Rethinking work will help me stand out from the herd - Rory Christie

I am not alone. Sometimes it feels that way but you only have to go on Twitter to realise that the entire farming industry is in the grip of a recruitment crisis. Farming isn’t alone either, many sectors are in the same boat, with customers demanding products or services that there aren’t enough staff to deliver.

Brexit may have exacerbated an existing problem by cutting off a supply of European workers, but the issue of staff shortages within my sector, dairy farming, has been something we’ve been facing for many years.

There is a lack of people with the technical skills needed to work within my diary enterprise, and a lack of people with the dedication to do a job that requires hard work and attention to detail.

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Something fundamental needs to happen to make dairying an attractive career and incentivise people to join my team. I’m quite prepared to be the risk taker who gives change a go.

Rory Christie, The Dourie Farming Company, SW Scotland

Work/life balance is the key. I can’t expect the best from my team if they are exhausted, fed-up of never seeing their families or demotivated by long hours. I expect my team to give their all for the hours they are working for me and in exchange I’m changing shift patterns so that they can have more time off. They can choose to spend that time off with their family, doing a hobby or even working for someone else – as long as when they are in my milking parlour they are giving 100 per cent to the job. I’m offering never seen before shift patterns, with either four days on, four days off or eight days on, eight days off, all for a generous wage and hours that are limited to 40 per week.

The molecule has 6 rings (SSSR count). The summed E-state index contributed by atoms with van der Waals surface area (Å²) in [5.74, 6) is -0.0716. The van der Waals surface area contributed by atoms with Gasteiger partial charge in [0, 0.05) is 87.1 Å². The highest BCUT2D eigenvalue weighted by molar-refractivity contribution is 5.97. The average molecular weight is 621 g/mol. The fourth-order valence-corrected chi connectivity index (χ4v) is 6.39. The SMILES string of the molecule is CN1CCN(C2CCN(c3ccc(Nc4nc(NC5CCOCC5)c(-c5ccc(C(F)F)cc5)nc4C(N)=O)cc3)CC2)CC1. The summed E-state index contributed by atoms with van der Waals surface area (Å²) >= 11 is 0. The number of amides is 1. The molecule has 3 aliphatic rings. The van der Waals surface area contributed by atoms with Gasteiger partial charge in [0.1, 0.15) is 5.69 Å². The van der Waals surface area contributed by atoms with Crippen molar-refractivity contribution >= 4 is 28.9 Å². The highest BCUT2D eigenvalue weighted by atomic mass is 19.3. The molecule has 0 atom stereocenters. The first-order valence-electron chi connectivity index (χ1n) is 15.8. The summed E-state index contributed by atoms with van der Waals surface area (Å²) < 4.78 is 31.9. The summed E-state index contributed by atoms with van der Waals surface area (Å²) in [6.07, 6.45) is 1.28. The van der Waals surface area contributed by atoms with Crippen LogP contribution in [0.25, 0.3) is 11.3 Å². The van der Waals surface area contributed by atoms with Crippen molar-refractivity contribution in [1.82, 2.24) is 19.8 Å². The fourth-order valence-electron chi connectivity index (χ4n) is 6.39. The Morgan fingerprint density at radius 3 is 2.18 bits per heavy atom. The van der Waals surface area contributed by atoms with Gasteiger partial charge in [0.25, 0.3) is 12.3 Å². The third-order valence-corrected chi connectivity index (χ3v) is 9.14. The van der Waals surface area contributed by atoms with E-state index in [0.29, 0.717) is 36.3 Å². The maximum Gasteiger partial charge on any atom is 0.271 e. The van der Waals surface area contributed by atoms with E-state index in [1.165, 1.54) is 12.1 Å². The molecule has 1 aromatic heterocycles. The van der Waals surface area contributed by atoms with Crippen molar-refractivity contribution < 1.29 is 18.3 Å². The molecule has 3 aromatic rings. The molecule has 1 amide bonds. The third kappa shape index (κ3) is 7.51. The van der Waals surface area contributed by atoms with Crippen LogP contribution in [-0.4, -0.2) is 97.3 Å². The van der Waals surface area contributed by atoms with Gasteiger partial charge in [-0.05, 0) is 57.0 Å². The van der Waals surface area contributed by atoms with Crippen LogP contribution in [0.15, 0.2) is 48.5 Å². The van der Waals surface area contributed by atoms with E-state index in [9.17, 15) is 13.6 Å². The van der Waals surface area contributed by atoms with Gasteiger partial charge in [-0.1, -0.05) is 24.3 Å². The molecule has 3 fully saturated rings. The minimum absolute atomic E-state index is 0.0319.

My business goals focus on quality, productivity, animal welfare and staff wellbeing and yet I still find it a challenge to recruit. These days, people want more from a job and more from their lives and so that’s where we are going with this new approach. If my team work hard for me, I’ll work hard for them.

On the eight day rota, some staff might even decide they can commute from somewhere else in the UK, avoiding the need to uproot their families.

So where am I going to find my new team members? We’ve caused quite a stir on social media with our new shift pattern and I’m extremely open to employing graduates from the UK or elsewhere or people from overseas. Experience is a benefit but attitude and motivation are more important – the rest can be learned.

Brexit is done, there is no point in crying over spilt milk. Now is the time to address the issues it exacerbated and look to the future. Politicians want a high wage economy and Scotland wants a four-day week – I’m pinning my hopes on the belief that these goals will also work for my business. I want a team which turns up for work feeling refreshed and committed, and in return I offer flexibility and the chance for something other than a job title to define how people spend their time.

Rory Christie, The Dourie Farming Company, SW Scotland www.douriefarming.co.uk

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